Are you ready for a 4 day work week?
The current 5-day work week was introduced in the late 1940s. Today, countries like Belgium, Spain and Japan have joined an increasing list of nations making the move toward a four-day work week.
In Canberra, a Legislative Assembly inquiry is examining a transition to a four-day work week, leading Aussies to question whether it’s time for another change.
Overseas, some companies who have taken the leap, suggest productivity among small teams has never been better. Some have also opted to make meetings shorter and streamlined the usual crush of emails with auto responses for perfunctory exchanges.
But the model comes with many questions. Some experts suggest there are budget and economic constraints. For example, smaller businesses are already struggling to find staff.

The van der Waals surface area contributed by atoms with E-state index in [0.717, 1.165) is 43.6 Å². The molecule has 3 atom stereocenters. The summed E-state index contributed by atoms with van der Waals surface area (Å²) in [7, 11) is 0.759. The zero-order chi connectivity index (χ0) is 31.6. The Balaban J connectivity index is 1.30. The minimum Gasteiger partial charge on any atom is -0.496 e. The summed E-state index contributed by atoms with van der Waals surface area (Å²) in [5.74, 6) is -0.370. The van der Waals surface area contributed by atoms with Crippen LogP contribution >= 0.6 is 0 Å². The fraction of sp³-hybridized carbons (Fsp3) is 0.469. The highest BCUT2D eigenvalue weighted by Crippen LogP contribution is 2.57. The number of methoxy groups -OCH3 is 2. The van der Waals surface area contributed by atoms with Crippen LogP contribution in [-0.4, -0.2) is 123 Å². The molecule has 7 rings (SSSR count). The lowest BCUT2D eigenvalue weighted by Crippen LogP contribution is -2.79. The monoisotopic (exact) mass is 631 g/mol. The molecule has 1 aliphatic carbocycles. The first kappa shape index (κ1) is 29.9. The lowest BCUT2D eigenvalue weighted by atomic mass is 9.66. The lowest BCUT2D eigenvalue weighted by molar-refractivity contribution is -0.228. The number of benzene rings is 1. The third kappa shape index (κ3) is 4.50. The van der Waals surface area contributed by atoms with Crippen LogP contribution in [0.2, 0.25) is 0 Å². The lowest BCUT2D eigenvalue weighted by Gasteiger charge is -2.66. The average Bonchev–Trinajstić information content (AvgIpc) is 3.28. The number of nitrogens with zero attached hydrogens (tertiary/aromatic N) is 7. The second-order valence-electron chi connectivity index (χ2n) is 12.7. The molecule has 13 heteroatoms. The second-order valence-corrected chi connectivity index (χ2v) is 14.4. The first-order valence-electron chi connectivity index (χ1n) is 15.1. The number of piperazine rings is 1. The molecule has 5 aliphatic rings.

It isn’t just the five-day work week being questioned. Post pandemic lockdowns and working from home have renewed the desire for more work flexibility.
Reducing the standard work week to four days may seem like a great idea with broad public support, however submissions to the ACT Legislative Assembly have suggested potential downsides.
Associate Professor at the University of Canberra, Bruce Baer Arnold’s submission to the inquiry made particular note of the risk to staff on fixed-term contracts, casual workers and gig economy workers.
However, experts suggest that perhaps the most positive outcome from the ACT inquiry may come in the form of a case study that can be used for national consideration.